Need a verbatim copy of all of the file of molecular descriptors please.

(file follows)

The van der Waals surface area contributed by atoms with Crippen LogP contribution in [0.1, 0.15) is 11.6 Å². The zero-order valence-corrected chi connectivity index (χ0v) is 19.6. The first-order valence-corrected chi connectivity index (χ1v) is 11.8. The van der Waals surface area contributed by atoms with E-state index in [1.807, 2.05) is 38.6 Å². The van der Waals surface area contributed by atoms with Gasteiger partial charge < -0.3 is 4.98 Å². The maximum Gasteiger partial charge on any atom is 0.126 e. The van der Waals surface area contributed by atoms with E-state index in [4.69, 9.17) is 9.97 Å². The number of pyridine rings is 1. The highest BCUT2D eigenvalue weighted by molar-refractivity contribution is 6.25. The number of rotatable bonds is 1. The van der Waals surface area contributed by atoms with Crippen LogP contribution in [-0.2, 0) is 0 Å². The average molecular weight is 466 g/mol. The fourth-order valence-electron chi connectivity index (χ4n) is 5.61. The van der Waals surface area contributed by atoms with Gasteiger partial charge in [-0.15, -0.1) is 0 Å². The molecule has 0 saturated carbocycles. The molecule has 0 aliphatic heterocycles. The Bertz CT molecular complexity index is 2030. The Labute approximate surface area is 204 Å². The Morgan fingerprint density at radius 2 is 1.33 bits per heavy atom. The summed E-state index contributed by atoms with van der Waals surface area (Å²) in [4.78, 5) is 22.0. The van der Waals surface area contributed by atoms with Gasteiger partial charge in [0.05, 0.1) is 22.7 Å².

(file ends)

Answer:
The van der Waals surface area contributed by atoms with Crippen LogP contribution in [0.1, 0.15) is 11.6 Å². The zero-order valence-corrected chi connectivity index (χ0v) is 19.6. The first-order valence-corrected chi connectivity index (χ1v) is 11.8. The van der Waals surface area contributed by atoms with E-state index in [1.807, 2.05) is 38.6 Å². The van der Waals surface area contributed by atoms with Gasteiger partial charge < -0.3 is 4.98 Å². The maximum Gasteiger partial charge on any atom is 0.126 e. The van der Waals surface area contributed by atoms with E-state index in [4.69, 9.17) is 9.97 Å². The number of pyridine rings is 1. The highest BCUT2D eigenvalue weighted by molar-refractivity contribution is 6.25. The number of rotatable bonds is 1. The van der Waals surface area contributed by atoms with Crippen LogP contribution in [-0.2, 0) is 0 Å². The average molecular weight is 466 g/mol. The fourth-order valence-electron chi connectivity index (χ4n) is 5.61. The van der Waals surface area contributed by atoms with Gasteiger partial charge in [-0.15, -0.1) is 0 Å². The molecule has 0 saturated carbocycles. The molecule has 0 aliphatic heterocycles. The Bertz CT molecular complexity index is 2030. The Labute approximate surface area is 204 Å². The Morgan fingerprint density at radius 2 is 1.33 bits per heavy atom. The summed E-state index contributed by atoms with van der Waals surface area (Å²) in [4.78, 5) is 22.0. The van der Waals surface area contributed by atoms with Gasteiger partial charge in [0.05, 0.1) is 22.7 Å².